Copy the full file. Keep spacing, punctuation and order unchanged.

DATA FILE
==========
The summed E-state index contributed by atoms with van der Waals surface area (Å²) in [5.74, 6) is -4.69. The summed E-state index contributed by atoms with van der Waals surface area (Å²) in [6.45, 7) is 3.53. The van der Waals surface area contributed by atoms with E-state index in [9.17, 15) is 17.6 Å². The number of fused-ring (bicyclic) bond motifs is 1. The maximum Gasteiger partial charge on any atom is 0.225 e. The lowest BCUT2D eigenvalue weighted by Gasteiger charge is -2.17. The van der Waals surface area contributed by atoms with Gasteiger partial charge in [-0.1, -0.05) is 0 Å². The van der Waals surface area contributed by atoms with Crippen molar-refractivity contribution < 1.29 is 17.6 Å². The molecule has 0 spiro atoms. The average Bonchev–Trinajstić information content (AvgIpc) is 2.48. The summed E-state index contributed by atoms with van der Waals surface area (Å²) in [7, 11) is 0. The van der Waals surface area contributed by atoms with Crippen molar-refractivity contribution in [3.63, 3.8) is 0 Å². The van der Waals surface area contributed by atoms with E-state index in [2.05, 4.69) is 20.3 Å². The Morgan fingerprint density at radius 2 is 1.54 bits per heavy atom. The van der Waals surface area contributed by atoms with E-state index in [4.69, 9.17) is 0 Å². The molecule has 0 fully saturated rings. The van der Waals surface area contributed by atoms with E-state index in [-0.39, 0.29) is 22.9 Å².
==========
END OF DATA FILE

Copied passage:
The summed E-state index contributed by atoms with van der Waals surface area (Å²) in [5.74, 6) is -4.69. The summed E-state index contributed by atoms with van der Waals surface area (Å²) in [6.45, 7) is 3.53. The van der Waals surface area contributed by atoms with E-state index in [9.17, 15) is 17.6 Å². The number of fused-ring (bicyclic) bond motifs is 1. The maximum Gasteiger partial charge on any atom is 0.225 e. The lowest BCUT2D eigenvalue weighted by Gasteiger charge is -2.17. The van der Waals surface area contributed by atoms with Gasteiger partial charge in [-0.1, -0.05) is 0 Å². The van der Waals surface area contributed by atoms with Crippen molar-refractivity contribution < 1.29 is 17.6 Å². The molecule has 0 spiro atoms. The average Bonchev–Trinajstić information content (AvgIpc) is 2.48. The summed E-state index contributed by atoms with van der Waals surface area (Å²) in [7, 11) is 0. The van der Waals surface area contributed by atoms with Crippen molar-refractivity contribution in [3.63, 3.8) is 0 Å². The van der Waals surface area contributed by atoms with E-state index in [2.05, 4.69) is 20.3 Å². The Morgan fingerprint density at radius 2 is 1.54 bits per heavy atom. The van der Waals surface area contributed by atoms with E-state index in [4.69, 9.17) is 0 Å². The molecule has 0 fully saturated rings. The van der Waals surface area contributed by atoms with E-state index in [-0.39, 0.29) is 22.9 Å².